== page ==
2001 Nissan Quest Review

Pros & Cons

  • Tidy exterior size, lots of bang for the buck, interior flexibility.
  • Insufficient passing power, ungenerous interior space.
List Price Estimate
$768 - $1,304

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Edmunds' Expert Review

A minivan on critical life support. Buyers should look elsewhere.

Vehicle overview

Nissan completely redesigned the Quest in 1999 in an attempt to keep pace with superior vans from Honda, Chrysler and Ford. But that effort has proven too little, too late. Quest isn't a good seller, and will be axed from Nissan's lineup after a short 2002 model run. Don't fret; Nissan will reintroduce the model mid-decade, with far more competitive design and packaging than this current version.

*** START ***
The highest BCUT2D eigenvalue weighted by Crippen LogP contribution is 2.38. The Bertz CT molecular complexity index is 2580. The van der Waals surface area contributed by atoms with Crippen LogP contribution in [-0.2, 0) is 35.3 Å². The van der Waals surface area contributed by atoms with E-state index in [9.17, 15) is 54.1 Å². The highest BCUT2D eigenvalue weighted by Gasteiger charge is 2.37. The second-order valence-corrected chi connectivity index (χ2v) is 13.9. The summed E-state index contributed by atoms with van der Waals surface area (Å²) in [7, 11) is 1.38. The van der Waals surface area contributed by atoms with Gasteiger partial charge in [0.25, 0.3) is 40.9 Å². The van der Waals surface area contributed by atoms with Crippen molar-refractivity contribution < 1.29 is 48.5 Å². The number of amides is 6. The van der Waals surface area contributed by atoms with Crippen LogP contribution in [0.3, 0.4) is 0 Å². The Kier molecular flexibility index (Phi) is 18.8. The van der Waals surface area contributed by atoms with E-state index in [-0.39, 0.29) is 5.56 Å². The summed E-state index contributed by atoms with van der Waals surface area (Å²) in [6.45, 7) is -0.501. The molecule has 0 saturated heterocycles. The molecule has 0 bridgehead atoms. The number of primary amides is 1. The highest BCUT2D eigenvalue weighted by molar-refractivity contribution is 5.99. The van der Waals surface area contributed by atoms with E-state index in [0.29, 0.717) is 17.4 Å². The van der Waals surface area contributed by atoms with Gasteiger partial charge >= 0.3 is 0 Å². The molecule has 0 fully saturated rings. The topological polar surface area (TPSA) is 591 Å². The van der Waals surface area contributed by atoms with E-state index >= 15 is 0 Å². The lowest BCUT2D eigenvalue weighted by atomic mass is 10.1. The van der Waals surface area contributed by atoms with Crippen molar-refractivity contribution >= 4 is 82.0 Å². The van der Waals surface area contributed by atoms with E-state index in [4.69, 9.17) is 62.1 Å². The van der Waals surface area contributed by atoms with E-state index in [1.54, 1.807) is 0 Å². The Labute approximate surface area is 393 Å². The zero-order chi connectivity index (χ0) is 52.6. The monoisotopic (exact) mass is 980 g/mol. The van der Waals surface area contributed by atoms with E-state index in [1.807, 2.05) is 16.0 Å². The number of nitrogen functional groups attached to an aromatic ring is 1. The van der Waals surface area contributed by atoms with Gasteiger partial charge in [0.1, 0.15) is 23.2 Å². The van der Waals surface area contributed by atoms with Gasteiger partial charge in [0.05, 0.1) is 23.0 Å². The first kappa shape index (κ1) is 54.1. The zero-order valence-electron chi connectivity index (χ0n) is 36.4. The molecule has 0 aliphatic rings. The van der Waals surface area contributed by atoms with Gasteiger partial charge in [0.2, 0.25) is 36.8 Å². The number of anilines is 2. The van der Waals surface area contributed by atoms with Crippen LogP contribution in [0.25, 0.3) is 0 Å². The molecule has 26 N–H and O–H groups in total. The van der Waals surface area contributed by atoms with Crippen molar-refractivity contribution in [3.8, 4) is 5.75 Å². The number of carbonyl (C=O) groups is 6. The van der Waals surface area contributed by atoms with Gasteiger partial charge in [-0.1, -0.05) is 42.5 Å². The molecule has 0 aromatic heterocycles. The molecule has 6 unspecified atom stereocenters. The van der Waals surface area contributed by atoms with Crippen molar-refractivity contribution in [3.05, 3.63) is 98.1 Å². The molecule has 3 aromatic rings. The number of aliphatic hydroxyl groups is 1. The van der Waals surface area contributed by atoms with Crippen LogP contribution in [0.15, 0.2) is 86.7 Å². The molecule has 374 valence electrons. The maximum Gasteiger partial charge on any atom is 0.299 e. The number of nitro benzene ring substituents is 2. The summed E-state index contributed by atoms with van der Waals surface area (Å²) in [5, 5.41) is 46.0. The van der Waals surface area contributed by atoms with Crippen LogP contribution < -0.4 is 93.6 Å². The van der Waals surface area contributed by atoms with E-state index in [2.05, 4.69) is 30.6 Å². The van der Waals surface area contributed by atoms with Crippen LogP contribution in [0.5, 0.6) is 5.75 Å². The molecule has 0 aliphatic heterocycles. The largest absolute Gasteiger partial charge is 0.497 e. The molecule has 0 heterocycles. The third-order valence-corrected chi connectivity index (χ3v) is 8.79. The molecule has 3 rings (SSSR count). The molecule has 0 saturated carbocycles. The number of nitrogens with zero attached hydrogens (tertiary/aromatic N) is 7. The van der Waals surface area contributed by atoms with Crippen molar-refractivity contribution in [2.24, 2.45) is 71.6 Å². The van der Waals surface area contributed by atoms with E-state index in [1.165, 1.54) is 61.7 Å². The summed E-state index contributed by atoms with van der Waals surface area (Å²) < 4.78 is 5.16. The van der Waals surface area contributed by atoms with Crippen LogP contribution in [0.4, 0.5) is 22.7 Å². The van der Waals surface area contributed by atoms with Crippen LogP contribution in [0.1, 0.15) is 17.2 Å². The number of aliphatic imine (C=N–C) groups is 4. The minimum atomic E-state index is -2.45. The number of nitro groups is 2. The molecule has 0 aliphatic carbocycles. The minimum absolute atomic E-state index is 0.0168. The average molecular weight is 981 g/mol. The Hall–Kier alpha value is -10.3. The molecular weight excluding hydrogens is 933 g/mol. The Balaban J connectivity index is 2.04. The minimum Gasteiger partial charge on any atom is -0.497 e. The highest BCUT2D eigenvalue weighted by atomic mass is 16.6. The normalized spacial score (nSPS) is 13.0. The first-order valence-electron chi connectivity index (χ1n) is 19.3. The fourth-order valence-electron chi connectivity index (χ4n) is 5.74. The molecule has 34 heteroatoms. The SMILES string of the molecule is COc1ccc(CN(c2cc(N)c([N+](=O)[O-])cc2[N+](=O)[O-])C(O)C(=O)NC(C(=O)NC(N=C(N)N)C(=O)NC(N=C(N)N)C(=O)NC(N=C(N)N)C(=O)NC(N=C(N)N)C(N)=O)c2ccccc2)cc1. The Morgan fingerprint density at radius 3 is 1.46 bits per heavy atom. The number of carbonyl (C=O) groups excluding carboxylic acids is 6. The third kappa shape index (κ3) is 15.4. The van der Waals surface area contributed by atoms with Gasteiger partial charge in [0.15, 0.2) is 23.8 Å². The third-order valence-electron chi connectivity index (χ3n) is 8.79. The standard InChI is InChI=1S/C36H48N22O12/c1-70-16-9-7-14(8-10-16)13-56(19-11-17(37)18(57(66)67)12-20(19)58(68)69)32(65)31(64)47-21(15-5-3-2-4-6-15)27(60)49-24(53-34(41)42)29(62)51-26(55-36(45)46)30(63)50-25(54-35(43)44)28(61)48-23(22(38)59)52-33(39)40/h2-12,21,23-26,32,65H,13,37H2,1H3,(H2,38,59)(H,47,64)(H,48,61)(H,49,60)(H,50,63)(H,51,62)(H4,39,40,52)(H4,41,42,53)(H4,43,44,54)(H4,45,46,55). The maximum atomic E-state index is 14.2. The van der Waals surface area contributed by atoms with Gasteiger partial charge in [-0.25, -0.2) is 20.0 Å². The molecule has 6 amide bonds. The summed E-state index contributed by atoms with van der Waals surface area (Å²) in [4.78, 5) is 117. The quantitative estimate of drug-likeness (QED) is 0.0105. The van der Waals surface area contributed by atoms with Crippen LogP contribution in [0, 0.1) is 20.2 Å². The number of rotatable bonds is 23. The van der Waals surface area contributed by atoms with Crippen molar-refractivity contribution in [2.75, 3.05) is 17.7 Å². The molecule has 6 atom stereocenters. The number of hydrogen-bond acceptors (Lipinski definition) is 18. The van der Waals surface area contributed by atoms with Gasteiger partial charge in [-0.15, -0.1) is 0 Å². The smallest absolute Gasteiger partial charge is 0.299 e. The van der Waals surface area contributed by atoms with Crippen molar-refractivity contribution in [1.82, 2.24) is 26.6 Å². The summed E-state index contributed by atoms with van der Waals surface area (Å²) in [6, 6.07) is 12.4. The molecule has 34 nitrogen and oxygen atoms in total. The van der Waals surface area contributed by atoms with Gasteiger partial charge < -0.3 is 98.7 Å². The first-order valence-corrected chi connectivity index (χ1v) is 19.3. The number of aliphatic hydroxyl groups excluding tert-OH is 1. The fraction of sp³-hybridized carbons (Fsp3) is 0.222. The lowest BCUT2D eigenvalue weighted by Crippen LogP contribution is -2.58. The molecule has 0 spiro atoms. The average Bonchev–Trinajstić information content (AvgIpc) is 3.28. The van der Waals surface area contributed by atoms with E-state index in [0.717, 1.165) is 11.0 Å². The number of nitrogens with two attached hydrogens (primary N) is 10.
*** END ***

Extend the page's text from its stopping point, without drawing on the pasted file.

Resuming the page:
For 2001, Quest is available in three flavors: value-oriented GXE, sporty SE, and luxurious GLE trim. This year, GXE has standard 16-inch wheels and a rear stabilizer bar. SE models are tuned more aggressively, featuring acceleration sensitive strut valving and a strut tower brace under the hood for more stable cornering. GLE, which comes standard with leather seating and the handy Quest Smart Shelf system, gets a new in-dash CD changer and wood accents on the steering wheel rim.